Joy Katz

The Lettuce Bag

The loveliest lettuce comes in a plastic sleeve that expands, weblike, to
cradle the largest red-leaf or the smallest butterhead. If a rose were
the size of a head of romaine, its petals would be held unbruised. The
lettuce bag would not distort the most bouffant beehive hairdo; indeed,
you could slip it over an actual beehive—a small one—and its grid of
plastic tethers would barely impress the delicate wax. If labias were in
season, their tender interiors, their roundness, would be touched by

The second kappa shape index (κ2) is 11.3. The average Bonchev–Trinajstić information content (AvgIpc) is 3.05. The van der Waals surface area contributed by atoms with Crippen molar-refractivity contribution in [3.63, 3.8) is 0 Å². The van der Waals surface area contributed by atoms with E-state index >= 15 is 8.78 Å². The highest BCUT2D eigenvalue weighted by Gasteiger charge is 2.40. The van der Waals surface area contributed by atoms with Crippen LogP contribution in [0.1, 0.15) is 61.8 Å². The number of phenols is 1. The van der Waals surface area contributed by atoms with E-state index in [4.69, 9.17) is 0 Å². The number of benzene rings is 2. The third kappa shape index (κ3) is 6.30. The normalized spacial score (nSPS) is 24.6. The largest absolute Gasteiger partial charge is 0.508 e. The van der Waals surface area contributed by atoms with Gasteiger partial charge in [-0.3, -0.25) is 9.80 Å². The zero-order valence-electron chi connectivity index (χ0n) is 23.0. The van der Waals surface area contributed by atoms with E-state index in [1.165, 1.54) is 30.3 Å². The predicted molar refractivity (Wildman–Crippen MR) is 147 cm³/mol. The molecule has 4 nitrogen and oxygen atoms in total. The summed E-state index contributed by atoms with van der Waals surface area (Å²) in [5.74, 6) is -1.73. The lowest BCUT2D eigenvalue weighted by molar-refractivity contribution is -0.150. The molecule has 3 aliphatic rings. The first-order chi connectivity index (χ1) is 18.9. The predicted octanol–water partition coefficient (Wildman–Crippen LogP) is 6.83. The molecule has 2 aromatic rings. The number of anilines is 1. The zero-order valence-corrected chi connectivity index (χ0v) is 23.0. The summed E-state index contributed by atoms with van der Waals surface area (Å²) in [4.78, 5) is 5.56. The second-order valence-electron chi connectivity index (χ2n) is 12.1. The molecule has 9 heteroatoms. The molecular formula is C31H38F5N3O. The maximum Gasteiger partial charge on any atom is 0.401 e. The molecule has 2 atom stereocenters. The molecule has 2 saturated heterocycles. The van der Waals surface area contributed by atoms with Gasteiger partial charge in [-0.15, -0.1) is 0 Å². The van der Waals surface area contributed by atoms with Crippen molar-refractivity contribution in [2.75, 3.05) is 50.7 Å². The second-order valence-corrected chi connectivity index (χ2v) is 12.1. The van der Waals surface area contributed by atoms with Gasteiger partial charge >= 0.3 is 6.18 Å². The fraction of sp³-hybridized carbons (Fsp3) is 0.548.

the grocer’s mist. The lettuce bag has the same selflessness that a
good translator has for a French poem. The little plastic sleeve moves
me like a suffragette! But I am being too grand. Abundantly soft and
pliant, its perforations clean, the bag has a modest beauty. In the
modern refrigerator, though, lettuce goes limp as a peignoir unless
stored in an astronaut helmet.

Joy Katz
“The Lettuce Bag” first appeared in Verse: The Second Decade.